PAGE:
Rabbits love a good cheek rub; this can provide the owner with an early warning sign of possible dental problems. Any outward growing spurs or inflammation of the cheeks can often be picked simply by your pet not wanting to partake in these blissful moments of owner/pet interactions.
Another quick & easy way to check your rabbits teeth regularly is just to gently pull the lips back & look at the front incisors. They should be straight & even (pictured left) but should there be any unevenness (pictured right) then it is a good indication that the teeth are not being worn down properly and should be checked further by your Vet ASAP
Ear abscesses are possibly the most common area for an absecess to occur in rabbits, more so in Lop Eared breeds as the ear is ultimately folded over in half, thus preventing a continuous flow of air to the ear canal making it an ideal breeding ground for bacteria.
Abscesses can also be found anywhere on the body via bites, old wounds or other infections and by dental issues which force overgrown teeth into the areas surrounding the palate.
Abscesses in rabbits are not easy to treat; the pus is thick, toothpaste like in consistency and whenever possible will require an operation to remove the pus from the affected area.
The sad fact is they cannot always be cured nor in some cases even treated, although swift veterinary interactions and treatments will always ensure bunny has the best possible chance to overcome these issues.
The RWAF guide to Bunny MOT provides you a basic list of routine health checks that you the owner should be carrying out on a weekly basis, if not more often for outdoor Buns, especially in the warmer weather, specifically the tail and bottom checks as this is the time rabbit could be more prone to Flystrike.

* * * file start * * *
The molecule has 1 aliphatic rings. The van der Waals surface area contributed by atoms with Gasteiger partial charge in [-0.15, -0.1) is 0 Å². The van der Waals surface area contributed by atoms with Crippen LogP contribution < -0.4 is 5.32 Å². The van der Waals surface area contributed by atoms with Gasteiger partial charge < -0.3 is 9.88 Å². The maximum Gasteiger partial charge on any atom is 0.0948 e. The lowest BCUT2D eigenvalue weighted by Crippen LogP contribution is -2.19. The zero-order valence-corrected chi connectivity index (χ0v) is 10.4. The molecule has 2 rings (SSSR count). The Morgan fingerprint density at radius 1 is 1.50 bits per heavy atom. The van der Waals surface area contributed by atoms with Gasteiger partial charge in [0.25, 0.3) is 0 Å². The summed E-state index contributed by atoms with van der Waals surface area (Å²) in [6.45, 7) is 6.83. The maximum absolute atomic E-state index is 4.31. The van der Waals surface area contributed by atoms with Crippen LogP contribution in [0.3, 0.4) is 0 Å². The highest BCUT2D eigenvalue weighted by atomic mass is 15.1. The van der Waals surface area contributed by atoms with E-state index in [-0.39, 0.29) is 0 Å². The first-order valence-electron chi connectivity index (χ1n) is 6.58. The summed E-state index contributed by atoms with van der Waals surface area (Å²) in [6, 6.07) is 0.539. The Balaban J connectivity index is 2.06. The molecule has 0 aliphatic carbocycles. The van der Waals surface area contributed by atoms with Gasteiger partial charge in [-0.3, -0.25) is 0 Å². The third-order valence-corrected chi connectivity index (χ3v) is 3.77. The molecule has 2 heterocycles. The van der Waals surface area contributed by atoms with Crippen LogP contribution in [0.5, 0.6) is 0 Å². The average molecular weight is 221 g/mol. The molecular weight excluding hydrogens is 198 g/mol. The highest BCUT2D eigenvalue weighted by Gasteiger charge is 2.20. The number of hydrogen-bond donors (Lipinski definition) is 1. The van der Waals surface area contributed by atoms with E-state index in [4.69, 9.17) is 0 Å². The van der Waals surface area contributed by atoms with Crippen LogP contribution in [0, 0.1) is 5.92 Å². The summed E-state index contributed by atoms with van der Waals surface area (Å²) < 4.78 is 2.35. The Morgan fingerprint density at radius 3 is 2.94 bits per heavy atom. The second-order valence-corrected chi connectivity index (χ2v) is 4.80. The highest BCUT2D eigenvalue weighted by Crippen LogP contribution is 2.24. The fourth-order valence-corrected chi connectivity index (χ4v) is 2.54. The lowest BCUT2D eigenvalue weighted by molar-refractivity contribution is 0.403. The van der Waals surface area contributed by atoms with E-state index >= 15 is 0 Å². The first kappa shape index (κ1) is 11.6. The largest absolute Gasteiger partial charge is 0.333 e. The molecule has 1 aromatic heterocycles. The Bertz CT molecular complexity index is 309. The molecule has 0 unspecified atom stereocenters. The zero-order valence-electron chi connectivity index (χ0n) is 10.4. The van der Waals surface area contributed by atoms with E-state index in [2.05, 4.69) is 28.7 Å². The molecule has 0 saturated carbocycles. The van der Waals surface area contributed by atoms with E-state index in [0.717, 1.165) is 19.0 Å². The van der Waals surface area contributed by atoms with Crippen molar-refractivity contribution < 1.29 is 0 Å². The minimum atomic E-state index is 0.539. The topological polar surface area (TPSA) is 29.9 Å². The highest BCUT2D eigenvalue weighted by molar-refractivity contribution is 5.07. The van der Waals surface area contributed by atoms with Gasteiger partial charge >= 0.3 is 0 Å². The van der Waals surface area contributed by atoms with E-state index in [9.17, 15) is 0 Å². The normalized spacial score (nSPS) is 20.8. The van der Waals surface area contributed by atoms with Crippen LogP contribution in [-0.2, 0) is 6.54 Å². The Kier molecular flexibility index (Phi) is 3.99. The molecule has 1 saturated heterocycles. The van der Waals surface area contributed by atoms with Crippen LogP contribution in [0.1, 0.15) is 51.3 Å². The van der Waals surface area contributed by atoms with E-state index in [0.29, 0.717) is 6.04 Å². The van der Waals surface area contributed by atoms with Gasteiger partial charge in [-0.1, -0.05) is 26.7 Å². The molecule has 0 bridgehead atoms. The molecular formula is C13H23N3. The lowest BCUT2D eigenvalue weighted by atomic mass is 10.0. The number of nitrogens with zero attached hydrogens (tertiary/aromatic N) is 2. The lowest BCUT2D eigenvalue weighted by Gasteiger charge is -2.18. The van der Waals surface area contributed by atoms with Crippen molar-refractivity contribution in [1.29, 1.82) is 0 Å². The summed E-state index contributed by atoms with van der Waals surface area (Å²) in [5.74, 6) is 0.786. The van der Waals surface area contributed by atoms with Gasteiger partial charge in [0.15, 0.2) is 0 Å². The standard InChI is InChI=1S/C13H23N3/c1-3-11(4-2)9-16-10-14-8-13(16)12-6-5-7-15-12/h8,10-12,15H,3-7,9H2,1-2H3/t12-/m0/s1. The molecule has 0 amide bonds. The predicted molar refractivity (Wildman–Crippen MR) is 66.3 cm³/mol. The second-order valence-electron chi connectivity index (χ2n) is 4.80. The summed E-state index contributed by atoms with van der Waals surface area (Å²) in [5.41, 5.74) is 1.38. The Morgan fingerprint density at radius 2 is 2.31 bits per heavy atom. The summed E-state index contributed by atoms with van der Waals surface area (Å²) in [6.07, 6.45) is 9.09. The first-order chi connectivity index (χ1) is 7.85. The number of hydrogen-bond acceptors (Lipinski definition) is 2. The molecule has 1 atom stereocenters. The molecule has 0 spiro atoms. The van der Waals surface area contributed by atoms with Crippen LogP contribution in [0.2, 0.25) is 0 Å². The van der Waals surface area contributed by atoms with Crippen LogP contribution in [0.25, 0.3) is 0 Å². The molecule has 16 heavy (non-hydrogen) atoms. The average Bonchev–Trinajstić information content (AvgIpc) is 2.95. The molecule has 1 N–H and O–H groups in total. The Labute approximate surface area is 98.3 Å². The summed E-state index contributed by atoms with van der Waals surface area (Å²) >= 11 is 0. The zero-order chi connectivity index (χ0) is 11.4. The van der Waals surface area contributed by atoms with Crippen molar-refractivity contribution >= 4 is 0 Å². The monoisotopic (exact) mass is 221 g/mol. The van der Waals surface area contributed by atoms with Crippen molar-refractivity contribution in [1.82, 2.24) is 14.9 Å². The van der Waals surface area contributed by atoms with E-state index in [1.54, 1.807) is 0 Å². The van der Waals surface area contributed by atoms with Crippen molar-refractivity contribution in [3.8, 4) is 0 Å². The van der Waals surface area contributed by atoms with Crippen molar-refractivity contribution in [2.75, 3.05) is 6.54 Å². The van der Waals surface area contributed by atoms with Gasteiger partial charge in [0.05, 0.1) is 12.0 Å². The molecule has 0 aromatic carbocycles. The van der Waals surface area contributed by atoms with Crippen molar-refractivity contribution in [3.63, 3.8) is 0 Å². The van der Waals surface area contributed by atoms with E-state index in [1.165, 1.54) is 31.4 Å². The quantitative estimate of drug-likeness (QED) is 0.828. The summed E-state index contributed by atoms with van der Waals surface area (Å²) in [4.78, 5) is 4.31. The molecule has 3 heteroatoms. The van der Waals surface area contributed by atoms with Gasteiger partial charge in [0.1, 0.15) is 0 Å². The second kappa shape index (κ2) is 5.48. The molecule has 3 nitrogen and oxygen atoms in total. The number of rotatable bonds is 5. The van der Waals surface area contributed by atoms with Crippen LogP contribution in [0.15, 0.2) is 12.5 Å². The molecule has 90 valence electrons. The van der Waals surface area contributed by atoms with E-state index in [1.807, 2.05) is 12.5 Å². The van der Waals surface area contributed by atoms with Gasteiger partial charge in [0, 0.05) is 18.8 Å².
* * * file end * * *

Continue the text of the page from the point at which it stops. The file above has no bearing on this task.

RWAF have a full and extensive range of leaflets on all things rabbit that you as an owner should know whether your a new owner, looking to adopt a pair of rabbits in need or already have rabbits & looking for further information to improve on & enrich both yours and bunny’s life.
A serious condition that affects Rabbits and, if it makes things easier for those unfamiliar with the condition, it can also be loosely compared to Colic in Horses.
This is a secondary condition which causes the digestive tract to shut down and can be due to various reasons such as; stress, improper diet, gassy foods, ingesting excess fur, or can be brought on by other underlying health issues and pain; if this condition is not treated ASAP it is ultimately fatal to the rabbit sadly, he/she will die in excruciating pain.
Rabbits DO NOT have off days – they are creatures of routine and should eat the same amount of foods every day. Their Poops should retain a normal size, shape, consistency and frequency on a daily basis; if for any reason your rabbit displays symptoms or behaviours which cause you concern, even the subtlest of change, you should immediately speak to your Vet for further advice and if necessary, treatment.
This condition, should it occur, CAN NOT wait until tomorrow and should be treated as an emergency no matter the time of day or night! So please if bunny is off it’s food and acting out of character, please seek Veterinary assistance as a matter of urgency!